On 1 & 2 Corinthians…

Paul wrote first Corinthians around 53 to 54 A.D. to the church at Corinth regarding “practical issues such as schisms in the church, lawsuits in local courts, the exercise of church discipline, questions related to idolatry, Christian marriage, the ordinances, spiritual gifts, and theological issues such as the nature of salvation and the doctrine of resurrection.”

Paul wrote second Corinthians around 54 to 55 A.D. to the church at Corinth regarding a defense of his apostolic authority, to challenge those who falsely called themselves apostles, to detail the basics of the new covenant, and to promote sacrificial giving to help others in need.

Paul received word that the church of Corinth was struggling with sexual immorality during his visit in Ephesus. Paul’s response was for those in the faith to avoid self-proclaimed Christians that participated in the sexual immorality. Other issues transpired, such as the division into groups, an incestuous relationship, and confusion over pagan rituals that required Paul to reply further. Paul received his information from two primary sources.

The first source was a group of people that identified with Chloe’s household in the church, who reported the different groups and divisions. The second source was three officials from the church, Stephanus, Fortunatus, and Achaicus, who delivered a letter and verbal reports to Paul that suggested great concern of the spiritual state of the church in Corinth.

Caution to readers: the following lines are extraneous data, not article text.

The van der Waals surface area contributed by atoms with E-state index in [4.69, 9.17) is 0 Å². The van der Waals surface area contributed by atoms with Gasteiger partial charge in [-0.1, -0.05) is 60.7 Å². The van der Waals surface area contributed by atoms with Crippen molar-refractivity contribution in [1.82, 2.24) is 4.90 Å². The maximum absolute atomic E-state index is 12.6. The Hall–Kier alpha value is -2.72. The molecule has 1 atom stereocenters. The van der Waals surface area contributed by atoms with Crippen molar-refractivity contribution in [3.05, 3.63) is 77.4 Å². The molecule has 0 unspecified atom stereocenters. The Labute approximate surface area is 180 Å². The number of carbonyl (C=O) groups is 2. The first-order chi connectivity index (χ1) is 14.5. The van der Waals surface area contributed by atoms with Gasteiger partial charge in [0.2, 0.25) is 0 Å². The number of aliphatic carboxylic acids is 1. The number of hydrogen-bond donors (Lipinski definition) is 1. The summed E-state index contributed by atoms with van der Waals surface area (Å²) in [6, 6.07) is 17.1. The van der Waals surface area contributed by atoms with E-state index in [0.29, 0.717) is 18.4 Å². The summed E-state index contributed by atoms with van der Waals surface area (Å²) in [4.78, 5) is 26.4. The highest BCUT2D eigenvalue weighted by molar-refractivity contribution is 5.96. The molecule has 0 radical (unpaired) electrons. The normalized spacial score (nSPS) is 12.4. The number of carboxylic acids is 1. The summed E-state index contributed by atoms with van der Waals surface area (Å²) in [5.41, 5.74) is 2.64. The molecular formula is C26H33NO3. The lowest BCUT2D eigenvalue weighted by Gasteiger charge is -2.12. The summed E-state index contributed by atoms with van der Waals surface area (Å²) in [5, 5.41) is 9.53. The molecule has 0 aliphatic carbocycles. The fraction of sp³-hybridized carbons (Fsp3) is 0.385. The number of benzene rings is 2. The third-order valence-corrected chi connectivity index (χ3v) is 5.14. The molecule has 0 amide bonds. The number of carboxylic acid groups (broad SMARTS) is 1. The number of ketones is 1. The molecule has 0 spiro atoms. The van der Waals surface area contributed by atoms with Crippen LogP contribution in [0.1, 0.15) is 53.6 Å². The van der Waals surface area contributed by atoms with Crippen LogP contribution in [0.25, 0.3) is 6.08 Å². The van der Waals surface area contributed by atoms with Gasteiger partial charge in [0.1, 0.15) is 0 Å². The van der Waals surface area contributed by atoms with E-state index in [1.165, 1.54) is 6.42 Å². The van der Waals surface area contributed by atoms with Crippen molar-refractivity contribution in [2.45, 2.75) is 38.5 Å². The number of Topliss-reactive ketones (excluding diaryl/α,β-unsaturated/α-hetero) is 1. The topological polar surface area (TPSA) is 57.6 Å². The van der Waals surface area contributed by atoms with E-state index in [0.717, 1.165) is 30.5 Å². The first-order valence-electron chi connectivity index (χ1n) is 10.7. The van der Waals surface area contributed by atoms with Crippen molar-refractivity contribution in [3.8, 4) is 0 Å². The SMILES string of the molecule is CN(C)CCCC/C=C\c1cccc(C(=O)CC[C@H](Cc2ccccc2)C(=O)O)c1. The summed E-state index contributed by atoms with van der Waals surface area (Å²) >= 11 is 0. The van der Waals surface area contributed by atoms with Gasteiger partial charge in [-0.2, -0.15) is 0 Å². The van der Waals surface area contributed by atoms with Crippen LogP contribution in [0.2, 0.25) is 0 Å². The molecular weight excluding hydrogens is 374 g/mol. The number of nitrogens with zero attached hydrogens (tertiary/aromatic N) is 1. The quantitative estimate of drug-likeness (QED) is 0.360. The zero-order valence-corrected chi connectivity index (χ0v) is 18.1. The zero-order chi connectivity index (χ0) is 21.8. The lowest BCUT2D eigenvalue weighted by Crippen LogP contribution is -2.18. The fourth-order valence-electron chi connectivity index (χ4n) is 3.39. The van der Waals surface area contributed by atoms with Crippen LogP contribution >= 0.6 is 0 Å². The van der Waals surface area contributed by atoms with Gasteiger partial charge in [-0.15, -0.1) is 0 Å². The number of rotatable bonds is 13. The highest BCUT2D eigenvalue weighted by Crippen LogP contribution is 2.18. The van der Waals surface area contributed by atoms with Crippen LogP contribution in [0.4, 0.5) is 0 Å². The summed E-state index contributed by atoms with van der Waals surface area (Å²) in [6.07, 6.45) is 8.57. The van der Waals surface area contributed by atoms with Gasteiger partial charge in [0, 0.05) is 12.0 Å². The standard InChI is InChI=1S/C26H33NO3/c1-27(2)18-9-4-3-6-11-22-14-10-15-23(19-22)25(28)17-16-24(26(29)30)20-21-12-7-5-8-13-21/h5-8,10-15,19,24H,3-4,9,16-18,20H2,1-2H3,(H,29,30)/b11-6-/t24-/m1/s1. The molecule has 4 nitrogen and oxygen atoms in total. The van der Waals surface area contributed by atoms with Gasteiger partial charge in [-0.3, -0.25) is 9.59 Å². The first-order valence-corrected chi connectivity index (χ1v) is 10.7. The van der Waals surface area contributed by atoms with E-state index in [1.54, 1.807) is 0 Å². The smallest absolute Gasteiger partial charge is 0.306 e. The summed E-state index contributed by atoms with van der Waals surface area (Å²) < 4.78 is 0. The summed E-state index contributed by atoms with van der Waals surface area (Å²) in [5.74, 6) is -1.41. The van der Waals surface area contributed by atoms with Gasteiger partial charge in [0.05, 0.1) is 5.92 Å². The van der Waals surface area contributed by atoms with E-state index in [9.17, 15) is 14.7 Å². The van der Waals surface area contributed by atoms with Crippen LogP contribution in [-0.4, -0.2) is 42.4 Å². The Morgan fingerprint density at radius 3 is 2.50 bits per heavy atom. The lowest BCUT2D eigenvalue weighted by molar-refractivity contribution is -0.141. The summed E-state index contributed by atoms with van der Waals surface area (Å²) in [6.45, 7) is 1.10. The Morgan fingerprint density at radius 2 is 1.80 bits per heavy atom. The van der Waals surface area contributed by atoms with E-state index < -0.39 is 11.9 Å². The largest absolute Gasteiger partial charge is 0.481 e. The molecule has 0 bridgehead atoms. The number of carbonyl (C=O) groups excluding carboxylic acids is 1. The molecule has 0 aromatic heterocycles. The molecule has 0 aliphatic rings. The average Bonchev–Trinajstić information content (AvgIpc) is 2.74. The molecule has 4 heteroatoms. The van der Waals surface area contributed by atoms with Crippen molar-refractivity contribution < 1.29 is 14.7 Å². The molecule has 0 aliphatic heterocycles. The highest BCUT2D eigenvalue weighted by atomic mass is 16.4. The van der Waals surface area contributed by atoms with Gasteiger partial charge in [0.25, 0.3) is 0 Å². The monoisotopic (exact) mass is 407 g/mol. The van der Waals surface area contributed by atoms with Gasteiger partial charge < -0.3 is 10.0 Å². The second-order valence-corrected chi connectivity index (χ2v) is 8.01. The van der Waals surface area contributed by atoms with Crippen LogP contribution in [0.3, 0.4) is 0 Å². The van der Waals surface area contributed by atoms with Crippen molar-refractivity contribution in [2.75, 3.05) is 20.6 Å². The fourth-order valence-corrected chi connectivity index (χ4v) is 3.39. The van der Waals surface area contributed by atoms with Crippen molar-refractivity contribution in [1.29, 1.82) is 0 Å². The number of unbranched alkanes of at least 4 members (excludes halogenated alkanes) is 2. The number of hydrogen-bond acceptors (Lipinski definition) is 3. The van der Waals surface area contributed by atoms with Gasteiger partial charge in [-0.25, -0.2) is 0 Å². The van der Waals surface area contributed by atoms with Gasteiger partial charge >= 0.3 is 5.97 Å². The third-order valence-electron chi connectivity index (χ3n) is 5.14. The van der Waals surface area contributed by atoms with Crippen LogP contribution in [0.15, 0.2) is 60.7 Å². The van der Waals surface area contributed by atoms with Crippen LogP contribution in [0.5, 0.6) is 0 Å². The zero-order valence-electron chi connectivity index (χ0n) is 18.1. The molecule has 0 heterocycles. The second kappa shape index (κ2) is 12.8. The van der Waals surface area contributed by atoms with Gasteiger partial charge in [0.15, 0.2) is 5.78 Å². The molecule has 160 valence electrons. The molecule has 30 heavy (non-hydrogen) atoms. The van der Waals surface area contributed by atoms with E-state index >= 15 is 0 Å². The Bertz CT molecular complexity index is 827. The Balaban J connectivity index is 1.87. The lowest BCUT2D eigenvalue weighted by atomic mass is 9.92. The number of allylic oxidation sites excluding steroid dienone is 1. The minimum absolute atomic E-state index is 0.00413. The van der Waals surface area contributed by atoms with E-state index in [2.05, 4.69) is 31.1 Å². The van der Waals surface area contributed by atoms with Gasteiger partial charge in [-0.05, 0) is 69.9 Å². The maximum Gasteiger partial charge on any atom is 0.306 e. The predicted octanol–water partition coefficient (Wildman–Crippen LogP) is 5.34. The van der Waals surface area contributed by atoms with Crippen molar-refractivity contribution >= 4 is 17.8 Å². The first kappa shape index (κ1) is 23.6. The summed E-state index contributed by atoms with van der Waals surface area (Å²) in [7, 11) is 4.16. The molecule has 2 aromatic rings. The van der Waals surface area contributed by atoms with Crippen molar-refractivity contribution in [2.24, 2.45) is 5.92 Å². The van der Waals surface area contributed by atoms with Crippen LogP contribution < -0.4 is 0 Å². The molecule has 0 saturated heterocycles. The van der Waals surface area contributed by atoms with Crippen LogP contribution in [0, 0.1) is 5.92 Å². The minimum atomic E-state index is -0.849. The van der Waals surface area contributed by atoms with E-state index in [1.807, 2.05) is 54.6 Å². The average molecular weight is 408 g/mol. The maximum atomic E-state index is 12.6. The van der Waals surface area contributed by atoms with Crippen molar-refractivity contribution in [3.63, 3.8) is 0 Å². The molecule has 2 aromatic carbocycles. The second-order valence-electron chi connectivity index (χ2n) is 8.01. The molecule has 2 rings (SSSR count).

In 1 Corinthians, Paul systematically addresses the issues at hand after the introduction and customary prayer of thanksgiving. This literary plan was quite simple and to the point, effectively covering each problem using the peri de method However, it is difficult to ascertain a literary plan for 2 Corinthians due to widely varying “theories of interpolation that regard 2 Corinthians as a composite of several different letters rather than a single literary document.”

Since the structure of the letter changes drastically, theologians have not been able to give one single classification or analysis to support a sole document theory. Given that Paul addressed the concerns of the church of Corinth in several communications, it would come as no surprise that 2 Corinthians could, in fact, be several different letters collected and merged into one.

How have 1 & 2 Corinthians inspired you?

Köstenberger, Andreas, L. Scott Kellum and Charles L. Quarles. The Cradle, the Cross,and the Crown: An Introduction to the New Testament. Nashville: Broadman & Holman, 2009.